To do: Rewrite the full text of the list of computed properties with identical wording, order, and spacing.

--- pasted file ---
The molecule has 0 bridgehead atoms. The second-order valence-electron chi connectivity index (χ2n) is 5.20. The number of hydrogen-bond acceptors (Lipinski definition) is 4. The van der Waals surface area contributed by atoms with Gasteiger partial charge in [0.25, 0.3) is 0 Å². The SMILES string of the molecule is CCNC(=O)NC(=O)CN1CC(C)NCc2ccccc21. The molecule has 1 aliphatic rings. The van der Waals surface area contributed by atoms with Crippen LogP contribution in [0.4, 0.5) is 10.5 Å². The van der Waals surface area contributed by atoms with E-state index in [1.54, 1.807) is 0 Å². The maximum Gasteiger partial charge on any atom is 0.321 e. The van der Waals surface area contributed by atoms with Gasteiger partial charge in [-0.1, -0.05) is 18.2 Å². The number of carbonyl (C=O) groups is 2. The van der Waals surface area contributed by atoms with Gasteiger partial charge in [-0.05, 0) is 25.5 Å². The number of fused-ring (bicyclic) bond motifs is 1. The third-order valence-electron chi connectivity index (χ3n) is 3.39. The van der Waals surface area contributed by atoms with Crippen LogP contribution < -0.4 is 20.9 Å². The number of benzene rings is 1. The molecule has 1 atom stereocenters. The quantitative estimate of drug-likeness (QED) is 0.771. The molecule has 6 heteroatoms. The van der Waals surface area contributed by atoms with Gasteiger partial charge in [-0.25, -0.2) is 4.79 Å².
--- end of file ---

The molecule has 0 bridgehead atoms. The second-order valence-electron chi connectivity index (χ2n) is 5.20. The number of hydrogen-bond acceptors (Lipinski definition) is 4. The van der Waals surface area contributed by atoms with Gasteiger partial charge in [0.25, 0.3) is 0 Å². The SMILES string of the molecule is CCNC(=O)NC(=O)CN1CC(C)NCc2ccccc21. The molecule has 1 aliphatic rings. The van der Waals surface area contributed by atoms with Crippen LogP contribution in [0.4, 0.5) is 10.5 Å². The van der Waals surface area contributed by atoms with E-state index in [1.54, 1.807) is 0 Å². The maximum Gasteiger partial charge on any atom is 0.321 e. The van der Waals surface area contributed by atoms with Gasteiger partial charge in [-0.1, -0.05) is 18.2 Å². The number of carbonyl (C=O) groups is 2. The van der Waals surface area contributed by atoms with Gasteiger partial charge in [-0.05, 0) is 25.5 Å². The number of fused-ring (bicyclic) bond motifs is 1. The third-order valence-electron chi connectivity index (χ3n) is 3.39. The van der Waals surface area contributed by atoms with Crippen LogP contribution < -0.4 is 20.9 Å². The number of benzene rings is 1. The molecule has 1 atom stereocenters. The quantitative estimate of drug-likeness (QED) is 0.771. The molecule has 6 heteroatoms. The van der Waals surface area contributed by atoms with Gasteiger partial charge in [-0.25, -0.2) is 4.79 Å².